It has been reported that the addition of micronized P does not attenuate the favorable effect of E2 on endothelium-dependent vasod-ilation and has been suggested that the vascular effects of progestogens combined with estrogen might be different for synthetic and natural progestogens.24 Koh et al. reported that after 2 months of cyclic treatment, CEE and P and CEE and MPA similarly improve brachial artery endothelium-dependent vaso-

dilation and have similar effects on markers of inflammation, hemostasis, and fibrinolysis in healthy postmenopausal women.25

This study has several limitations. The use of agonists to stimulate NO release, such as acetycholine, as well as NO antagonists would have allowed us to draw more specific conclusions concerning the role of basal and stimulated NO production mediated by HT in forearm circulation. Measurement of NO production and assay of ENOS activity would have been definitely more informative; hence reactive hyperemia is only a surrogate of NO production. The number of participants in our study was relatively small and out of those twenty participants, seven withdrew.
The duration of our study may have been too short to fully evaluate the effect of the addition of P and MPA on endothelial function.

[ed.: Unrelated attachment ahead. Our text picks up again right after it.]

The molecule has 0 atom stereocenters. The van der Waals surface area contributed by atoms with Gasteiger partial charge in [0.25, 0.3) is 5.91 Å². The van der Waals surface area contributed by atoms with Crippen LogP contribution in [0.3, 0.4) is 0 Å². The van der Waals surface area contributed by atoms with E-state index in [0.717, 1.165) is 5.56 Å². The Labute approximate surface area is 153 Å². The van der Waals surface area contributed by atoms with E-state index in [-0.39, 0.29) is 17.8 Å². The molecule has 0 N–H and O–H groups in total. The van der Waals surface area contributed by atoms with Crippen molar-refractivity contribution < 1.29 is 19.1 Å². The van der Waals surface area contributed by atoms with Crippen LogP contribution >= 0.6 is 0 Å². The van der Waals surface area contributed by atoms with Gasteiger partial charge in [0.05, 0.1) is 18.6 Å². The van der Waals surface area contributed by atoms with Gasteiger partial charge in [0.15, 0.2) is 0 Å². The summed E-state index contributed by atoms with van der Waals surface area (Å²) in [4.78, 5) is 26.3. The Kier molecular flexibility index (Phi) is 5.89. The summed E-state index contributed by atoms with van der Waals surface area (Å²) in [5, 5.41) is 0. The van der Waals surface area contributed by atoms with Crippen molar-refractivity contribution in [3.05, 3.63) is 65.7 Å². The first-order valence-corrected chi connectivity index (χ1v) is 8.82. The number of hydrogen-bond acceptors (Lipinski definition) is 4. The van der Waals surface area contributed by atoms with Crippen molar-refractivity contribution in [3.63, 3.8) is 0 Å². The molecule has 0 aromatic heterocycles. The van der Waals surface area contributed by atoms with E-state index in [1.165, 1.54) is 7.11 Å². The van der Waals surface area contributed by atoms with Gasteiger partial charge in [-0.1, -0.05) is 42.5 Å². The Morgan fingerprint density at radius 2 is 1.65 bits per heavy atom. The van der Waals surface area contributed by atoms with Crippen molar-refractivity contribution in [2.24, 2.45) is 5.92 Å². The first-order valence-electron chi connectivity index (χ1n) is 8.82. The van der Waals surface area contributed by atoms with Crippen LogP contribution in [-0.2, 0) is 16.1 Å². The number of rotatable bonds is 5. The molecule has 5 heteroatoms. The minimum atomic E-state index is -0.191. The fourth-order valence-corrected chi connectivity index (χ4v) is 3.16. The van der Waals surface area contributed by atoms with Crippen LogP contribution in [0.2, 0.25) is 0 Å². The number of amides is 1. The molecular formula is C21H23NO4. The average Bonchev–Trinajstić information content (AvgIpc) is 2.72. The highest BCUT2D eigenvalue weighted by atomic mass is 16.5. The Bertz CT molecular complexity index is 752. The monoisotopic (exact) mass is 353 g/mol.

In conclusion, this study suggests that the cyclic addition of MPA or P to short-term daily oral E2 does not affect endothelial function of the brachial artery relative to oral E2 alone. Short-term E2 alone showed no effect on brachial artery endothelial function.

References: (25)

  1. Gorodeski GI, Utian WH. Epidemiology and risk factor of cardiovascular disease in postmenopausal women. In: Lobo RA editor, Treatment of the Postmenopausal women: Basic and Clincal Aspects. 6th ed. New York: Raven Press 1994. p. 199-221.
  2. White MM, Zamudio S, Stevens T, Tyler R, Lindenfeld J, Leslie K, et al. Estrogen, progesterone, and vascular reactivity: potential cellular mechanisms. Endocr Rev 1995; 16: 739-51.
  3. The Postmenopausal Estrogen/Progestin Interventions (PEPI) Trial. The Writing Group for the PEPI Trial. Effects of estrogen or estrogen/progestin regimens on heart disease risk factors in postmenopausal women. JAMA 1995; 273: 199-208.
  4. Williams JK, Adams MR, Herrington DM, Clarkson TB. Short-term administration of estrogen and vascular responses of atherosclerotic coronary arteries. J Am Coll Cardiol 1992; 20: 452-7.
  5. Williams JK, Honore EK, Washburn SA, Clarkson TB. Effects of hormone replacement therapy on reactivity of atherosclerotic coronary arteries in cynomolgus monkeys. J Am Coll Cardiol 1994; 24: 1757-61.
  6. Miyagawa K, Rosch J, Stanczyk F, Hermsmeyer K. Medroxyprogesterone interferes with ovarian steroid protection against coronary vasospasm. Nat Med 1997; 3: 324-7.
  7. Minshall RD, Stanczyk FZ, Miyagawa K, Uchida B, Axthelm M, Novy M, et al. Ovarian steroid protection against coronary artery hyperreactivity in rhesus monkeys. J Clin Endocrinol Metab 1998; 83: 649-59.
  8. Steinleitner A, Stanczyk FZ, Levin JH, d’Ablaing G III, Vijod MA, Shahbazian VL, et al. Decreased in vitro production of 6-keto-prostaglandin F1α by uterine arteries from postmenopausal women. Am J Obstet Gynecol 1989; 161: 1677-81.
  9. Gilligan DM, Badar DM, Panza JA, Quyyumi AA, Cannon RO 3rd. Acute vascular effects of estrogen in postmenopausal women. Circulation 1994; 90: 786-91.